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County Schools get an ‘F’

Steve Campbell

Steve Campbell

I feel sorry for County Council. It’s really hard to make a plan for the next 12 months, much less express a vision for the next five years. Why? Because we have about as much control of our future as a blind man in a hot air balloon.

Things are changing so fast that – just when you think you have a plan together – some outside influence throws you a giant curveball. Usually, it’s the provincial government.

Who saw the wind turbine issue coming? Who knew our local rural hospital was about to be castrated (and not even in a properly-outfitted castration room!)? Who predicted the soaring cost of electricity, other than qualified engineers and Ontario power workers whose warnings were pushed aside by a totalitarian political agenda? Who knew MPAC was going to pound up the assessments on farmland? Who knew that provincial contributions to rural infrastructure would be rerouted to serve metro transit concerns. (Well, everybody in rural Ontario – that’s the price you pay for voting Tory! You don’t even get to shut down ridiculous unnecessary power generators unless you’re in a key Liberal riding!)

So the next big issue to waltz out of the darkness is school closings. Technically this is not even an issue Council can deal with – it’s all in the hands of the Hastings-Prince Edward School Board. As Mayor Quaiff pointed out, this is happening all over Ontario, and all the County can do is provide input, and try to deal with another surprise, delivered courtesy of our provincial government.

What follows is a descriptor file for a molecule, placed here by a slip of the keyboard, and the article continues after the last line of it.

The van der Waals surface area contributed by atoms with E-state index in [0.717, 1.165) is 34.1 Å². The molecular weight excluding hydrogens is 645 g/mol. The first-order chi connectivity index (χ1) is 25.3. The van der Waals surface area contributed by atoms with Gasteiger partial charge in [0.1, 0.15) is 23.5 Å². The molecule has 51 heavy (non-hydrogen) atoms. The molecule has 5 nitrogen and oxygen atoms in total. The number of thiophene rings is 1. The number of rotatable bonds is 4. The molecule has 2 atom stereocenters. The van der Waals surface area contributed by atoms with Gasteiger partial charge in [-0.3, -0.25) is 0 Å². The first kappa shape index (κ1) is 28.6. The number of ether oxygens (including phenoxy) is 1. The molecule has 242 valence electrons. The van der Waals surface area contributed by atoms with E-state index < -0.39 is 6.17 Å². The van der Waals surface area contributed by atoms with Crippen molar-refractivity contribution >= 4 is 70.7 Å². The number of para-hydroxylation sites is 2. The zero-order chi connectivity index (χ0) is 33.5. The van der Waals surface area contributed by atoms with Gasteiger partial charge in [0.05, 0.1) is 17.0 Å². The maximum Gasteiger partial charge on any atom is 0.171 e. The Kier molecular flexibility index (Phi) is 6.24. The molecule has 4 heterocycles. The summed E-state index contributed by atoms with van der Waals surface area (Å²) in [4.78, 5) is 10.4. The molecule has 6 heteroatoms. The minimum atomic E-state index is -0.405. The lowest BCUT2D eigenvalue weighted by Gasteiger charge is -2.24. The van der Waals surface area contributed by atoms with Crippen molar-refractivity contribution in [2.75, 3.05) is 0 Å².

It seems the writing is on the wall, but I have a few comments to make while this situation is evolving.
First: Yes, I get it. Student populations are dropping, and costs of school operation are increasing along with everything else. It’s too late to start breeding with wild abandon in order to fill our schools with kids. If I’d have seen this coming, I might have been able to help but, based on the number of breeding opportunities I’ve had, I doubt I could fill Pinecrest to overflowing, even in a good week.
Word on the Street has brought me a number of concerns, and these need to be pondered well.
Everyone is wondering if this is going to fall into the traditional scenario, in which the schools are closed, and they are allowed to fall into disrepair and rot. This is a valid concern: North Marysburgh school – with a super view of Glenora below and great potential as a home or business – has been so neglected and heavily vandalized that it is now virtually useless.